Interview with Sajan Rai

A short interview with my friend, illustrator Sajan Rai. I first met Sajan when we were assigned adjoining tables at a zine fair, and he was offering to draw people as sloths for £5. This clearly being a sign that he was the right kind of person, we became friends. You can find his website here

1. Tell us a little bit about who you are, and what you do

I’m an illustrator dipping my fingers into different projects, but for the past 3+ years I’ve largely been developing my work by writing and illustrating haiku poetry. It’s a nice way of creating small one-shot scenes inhabiting the same world. The project  gives me freedom to experiment artistically, and create narratives I can revisit at my own comfort.

2. What are some of your influences and inspirations?

I think Gary Larson’s influence has been pretty consistent, from when I was solely making slap-and-dash absurdist comics to the more illustrative stuff I’m producing now – I really love scenes born out of single-panel stuff. Brad Neely has done some great stuff in the same vein too (unfortunately they’re not on his website anymore but some are on his instagram.

Visually, I grew up looking at lots of Paul Klee, and I really admire the variety of his work. Jean-Michael Basquiat’s also took a lot of those elements I love and put them in single pieces – large strokes, textures and annotations all in varying proportions. Watching lots of old TV and film, technicolour stuff like original Star Trek and 60’s Batman, may be to blame for my palettes. I’m grateful my parents and brother showed me all these things! They’re also creative (and all good artists too) – having that kind of environment as well as encouraging grandparents has been a massive privilege.

3. What are you currently working on?

Mostly some commissions, I’m also tentatively crafting a short art workshop/course I could teach in small groups over zoom – but need to gauge interest and actually develop it.

I’ve also made an online exhibition with Kinga Dukaj (I drew it, she’s done all the tricky stuff) for the CBA magazine I was main editor for. Other than that, I have quite a few project ideas but I’m not sure which to pursue – I’m rather good at bamboozling myself. I might finally start a webcomic? I started last year, but found myself overthinking and overworking the first couple of pages and shelved it.

I’ve also been having fun doing some very lazy/relaxed animating and would like to keep that up and see if I can do something with it down the line.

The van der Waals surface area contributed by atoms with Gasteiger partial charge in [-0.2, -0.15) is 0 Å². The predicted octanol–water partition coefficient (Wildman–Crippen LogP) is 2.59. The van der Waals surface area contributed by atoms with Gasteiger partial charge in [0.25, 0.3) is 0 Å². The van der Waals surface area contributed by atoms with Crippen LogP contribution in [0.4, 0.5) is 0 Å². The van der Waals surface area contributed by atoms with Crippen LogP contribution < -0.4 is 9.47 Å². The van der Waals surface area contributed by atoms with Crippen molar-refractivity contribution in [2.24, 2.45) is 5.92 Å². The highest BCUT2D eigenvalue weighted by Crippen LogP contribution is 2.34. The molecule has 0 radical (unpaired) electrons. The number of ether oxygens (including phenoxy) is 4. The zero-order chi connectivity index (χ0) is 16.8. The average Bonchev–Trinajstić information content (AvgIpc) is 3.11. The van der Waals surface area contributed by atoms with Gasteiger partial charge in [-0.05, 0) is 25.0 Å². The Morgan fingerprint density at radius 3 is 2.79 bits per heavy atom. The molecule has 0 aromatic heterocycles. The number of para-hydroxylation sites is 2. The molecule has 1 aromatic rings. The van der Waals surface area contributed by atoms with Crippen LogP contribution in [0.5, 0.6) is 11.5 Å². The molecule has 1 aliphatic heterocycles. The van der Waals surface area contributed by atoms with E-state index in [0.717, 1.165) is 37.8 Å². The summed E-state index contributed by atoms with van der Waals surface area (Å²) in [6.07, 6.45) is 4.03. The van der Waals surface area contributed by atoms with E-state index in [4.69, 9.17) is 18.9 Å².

4. How have things been for you with the pandemic?

Other than missing my family/feeling demoralised by people’s complacency, surprisingly okay. I’m grateful that commissions and freelance have been relatively steady, which is just as well considering the lack of comic conventions. Doing those were also nice way for me to grow as an artist – they provided deadlines for my own projects,  and I miss having nice conversations with customers. That said, It’s also been nice to have a break. I’ve been doing those for a while, and combined with other circumstances I found myself travelling a lot more than was probably healthy for me in ’19.

5. Are there any new mediums or methods you’d like to try with your work?

I’d like to learn Blender properly, so that I can consider more unusual and obnoxious ways of  incorporating 3d assets into my illustration. I think messing around with software other than Procreate/Photoshop is something I haven’t done in a while – collaging elements made in seperate programs is a solid way to get weird and unique results.

6. What do you find are the biggest barriers preventing you from doing all the projects you’d like to?

The personal labour that comes with being a single person – stuff like time and energy – which all boils down to being one person rather than a studio of clones. And even more than that: concentration –  focusing on one project at a time. Which is hard when I’m constantly distracting myself with new ideas. One hurdle I’ve managed to get over recently was collaborating! In the past I’ve honestly found it frustrating, but I managed to work with Nanami Takeuchi on a comic for the CBA magazine which was just released! which was still challenging but really fun. So, It’s something I’m (tentatively) more open to now.

7. What projects are you hoping to work on in the future?

I have a bunch of different ideas I could pursue right now! Aforementioned webcomic, poster designs, some off-shoot projects based off the worldbuilding I’ve done through my illustrated haiku project. Also, I’d like to neatly package some pitchable stuff and attempt to throw it at some publishers, as that’s not something I’ve tried.

8. Recommend some things for the blog readers to check out

I like learning about and looking at all the small things scurrying about in the world. A photographer called Andy Murray (not the tennis player) has a nice site called Chaos of Delight, and there’s a great and relaxing youtube channel called Journey to the Microcosmos which features amazing microscopic footage and is really digestible.

There’s also a couple of browser games I’d recommend – I’ve only played the trial of Nathalie Lawhead’s Tetrageddon but its seems like this genius masterwork that lets you surf through a nightmare version of an old-style internet laden with occult-like computer viruses. I haven’t even tried the full version yet, but I love everything about it. They’ve written up quite a bit about it here. It’s a vastly artistic project, executed amazingly, and I’m looking forward to exploring it.

On a slightly more more lo-fi side, there’s a deeply NSFW choose-your-own-adventure Star Wars fanfic made by Terome Mcnally (and pals?) which I think about a lot. It’s called ‘How did Chewbacca get his WOOKIE BOWCASTER?’ and it’s really good, hilarious and utterly nauseating. I adore it.

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